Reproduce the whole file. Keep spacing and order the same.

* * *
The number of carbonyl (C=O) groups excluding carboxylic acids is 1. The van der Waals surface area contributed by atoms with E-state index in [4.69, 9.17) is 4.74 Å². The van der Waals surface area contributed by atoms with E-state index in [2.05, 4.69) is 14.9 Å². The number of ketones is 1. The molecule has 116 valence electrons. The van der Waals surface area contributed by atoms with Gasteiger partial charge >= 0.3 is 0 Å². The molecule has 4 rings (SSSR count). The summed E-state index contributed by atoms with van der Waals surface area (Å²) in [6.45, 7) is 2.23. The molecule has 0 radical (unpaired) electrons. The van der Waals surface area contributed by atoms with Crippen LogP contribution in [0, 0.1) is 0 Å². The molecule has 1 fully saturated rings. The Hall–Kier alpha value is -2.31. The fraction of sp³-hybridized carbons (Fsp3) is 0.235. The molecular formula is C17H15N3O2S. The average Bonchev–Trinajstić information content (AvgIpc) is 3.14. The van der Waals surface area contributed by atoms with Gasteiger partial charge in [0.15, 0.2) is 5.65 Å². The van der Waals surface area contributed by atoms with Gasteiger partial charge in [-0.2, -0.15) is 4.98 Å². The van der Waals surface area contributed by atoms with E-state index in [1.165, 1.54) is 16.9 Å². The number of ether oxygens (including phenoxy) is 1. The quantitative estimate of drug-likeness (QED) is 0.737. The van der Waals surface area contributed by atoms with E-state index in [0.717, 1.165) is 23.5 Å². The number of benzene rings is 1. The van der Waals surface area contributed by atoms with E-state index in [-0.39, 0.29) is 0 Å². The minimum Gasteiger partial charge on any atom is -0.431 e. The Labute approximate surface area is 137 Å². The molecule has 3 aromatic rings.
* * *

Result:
The number of carbonyl (C=O) groups excluding carboxylic acids is 1. The van der Waals surface area contributed by atoms with E-state index in [4.69, 9.17) is 4.74 Å². The van der Waals surface area contributed by atoms with E-state index in [2.05, 4.69) is 14.9 Å². The number of ketones is 1. The molecule has 116 valence electrons. The van der Waals surface area contributed by atoms with Gasteiger partial charge >= 0.3 is 0 Å². The molecule has 4 rings (SSSR count). The summed E-state index contributed by atoms with van der Waals surface area (Å²) in [6.45, 7) is 2.23. The molecule has 0 radical (unpaired) electrons. The van der Waals surface area contributed by atoms with Crippen LogP contribution in [0, 0.1) is 0 Å². The molecule has 1 fully saturated rings. The Hall–Kier alpha value is -2.31. The fraction of sp³-hybridized carbons (Fsp3) is 0.235. The molecular formula is C17H15N3O2S. The average Bonchev–Trinajstić information content (AvgIpc) is 3.14. The van der Waals surface area contributed by atoms with Gasteiger partial charge in [0.15, 0.2) is 5.65 Å². The van der Waals surface area contributed by atoms with Gasteiger partial charge in [-0.2, -0.15) is 4.98 Å². The van der Waals surface area contributed by atoms with E-state index in [1.165, 1.54) is 16.9 Å². The number of ether oxygens (including phenoxy) is 1. The quantitative estimate of drug-likeness (QED) is 0.737. The van der Waals surface area contributed by atoms with E-state index in [0.717, 1.165) is 23.5 Å². The number of benzene rings is 1. The van der Waals surface area contributed by atoms with E-state index in [-0.39, 0.29) is 0 Å². The minimum Gasteiger partial charge on any atom is -0.431 e. The Labute approximate surface area is 137 Å². The molecule has 3 aromatic rings.